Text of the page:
Stuffed animals are so big this year that even flannel sheets imprinted with them are selling out. There are stuffed cats that walk when you clap your hands, beasts with radios implanted in their bellies and bears that respond in "bear talk" when you talk to them. The latter is the creation of Nolan Bushnell, the wonderful fellow who brought you Chuck E. Cheese. You remember Chuck E. Cheese?
If your favorite child does not have one of the 17 million Hasbro Transformers sold last year or any of the 125 million Mattell Masters of the Universe figures cloned since 1982, there are plenty more in the stores this year.
Retailers warn parents that, if they don't shop early, they may not find this year's favorites -- the Mobile Armored Strike Kommand, better known in juvenile warfare circles as MASK. At one Best Products store yesterday, the MASK command center Boulder Hill was all gone from the shelves by noon, with only one left in the storeroom. But the MASK vehicles remained, including Switchblade, a helicopter which converts to a jet; Rhino, a tank rig that transforms into a mobile defense unit, and Gator, an off-road vehicle that converts into a hydroplane.
Demand also is outstripping supply for $7, two-inch-tall TV wrestlers. Grunt-and-groan fans can have their very own version of the World Wrestling Federation stars, including Hulk Hogan, Andre the Giant, Jimmy Superfly, Snuka and Big John Studd.
Or, if you prefer, there is Princess of Power, a bio-engineered line of beauties whose ancestors include not only G. I. Joe and Barbie, but also Transformers and GoBots. The princesses aim to combine girls' interest in "action, hair play and fashion play," according to Mattel spokeswoman Kathy Thorpe. They have long hair, large wardrobes, "action waists," magical powers, and names like Castaspella and Adora (who becomes She-Ra, the female leader of the universe.) They cost about $7 and their home, the Crystal Castle, about $34.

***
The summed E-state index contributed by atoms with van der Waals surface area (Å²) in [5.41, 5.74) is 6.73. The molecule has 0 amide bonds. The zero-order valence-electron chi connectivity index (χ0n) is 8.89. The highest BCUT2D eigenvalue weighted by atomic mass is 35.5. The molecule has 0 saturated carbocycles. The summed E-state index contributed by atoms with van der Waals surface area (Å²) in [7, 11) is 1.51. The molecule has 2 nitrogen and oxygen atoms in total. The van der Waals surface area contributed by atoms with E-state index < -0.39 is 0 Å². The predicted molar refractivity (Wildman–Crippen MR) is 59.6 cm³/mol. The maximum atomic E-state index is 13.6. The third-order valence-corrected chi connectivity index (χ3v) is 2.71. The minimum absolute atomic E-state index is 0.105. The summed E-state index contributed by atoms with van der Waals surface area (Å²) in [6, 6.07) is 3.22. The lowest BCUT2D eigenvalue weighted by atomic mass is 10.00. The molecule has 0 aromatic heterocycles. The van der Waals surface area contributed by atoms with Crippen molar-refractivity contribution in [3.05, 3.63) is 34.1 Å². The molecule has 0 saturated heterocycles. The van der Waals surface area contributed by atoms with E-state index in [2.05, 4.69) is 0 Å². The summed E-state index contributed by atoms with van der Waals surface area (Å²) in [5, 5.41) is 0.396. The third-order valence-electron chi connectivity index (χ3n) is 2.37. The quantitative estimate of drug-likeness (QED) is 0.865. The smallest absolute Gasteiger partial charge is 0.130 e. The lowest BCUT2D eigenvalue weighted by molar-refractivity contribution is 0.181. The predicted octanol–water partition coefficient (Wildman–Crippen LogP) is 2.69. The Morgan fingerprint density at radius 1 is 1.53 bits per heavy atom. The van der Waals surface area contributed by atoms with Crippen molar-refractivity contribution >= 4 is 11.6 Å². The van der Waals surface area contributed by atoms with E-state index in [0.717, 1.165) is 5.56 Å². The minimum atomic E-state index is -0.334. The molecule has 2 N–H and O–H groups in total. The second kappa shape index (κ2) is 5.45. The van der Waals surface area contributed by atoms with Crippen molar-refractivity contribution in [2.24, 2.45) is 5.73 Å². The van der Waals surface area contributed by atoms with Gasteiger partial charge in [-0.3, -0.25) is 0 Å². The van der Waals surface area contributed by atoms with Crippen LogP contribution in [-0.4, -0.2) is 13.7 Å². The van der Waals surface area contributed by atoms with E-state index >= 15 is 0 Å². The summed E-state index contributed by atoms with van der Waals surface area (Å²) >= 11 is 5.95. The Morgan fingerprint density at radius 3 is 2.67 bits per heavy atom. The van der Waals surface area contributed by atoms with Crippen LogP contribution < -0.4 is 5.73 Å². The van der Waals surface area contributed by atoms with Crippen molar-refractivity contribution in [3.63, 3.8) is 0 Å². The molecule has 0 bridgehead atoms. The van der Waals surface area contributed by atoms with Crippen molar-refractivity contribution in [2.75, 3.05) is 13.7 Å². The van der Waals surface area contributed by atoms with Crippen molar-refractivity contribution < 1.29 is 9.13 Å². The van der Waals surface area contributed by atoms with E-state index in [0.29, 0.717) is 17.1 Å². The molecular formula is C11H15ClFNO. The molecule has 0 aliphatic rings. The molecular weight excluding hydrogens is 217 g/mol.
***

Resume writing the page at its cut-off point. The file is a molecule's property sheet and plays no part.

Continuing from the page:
Good old (she's now 26) Barbie has kept up with the times. The Career Barbie, now comes in a pink business suit, with a briefcase and credit cards. Her clothes can be turned inside out to become an evening gown. There is a choice of careers and also an "office and home" play set. However, sales of Career Barbie are about even with Peaches 'n' Cream Barbie, who wears a peach-and-white sparkly evening gown with a stole. Aerobic Barbie, dressed in exercise togs, now has her own gym, complete with weights, an exercycle and a slant board ($17.50).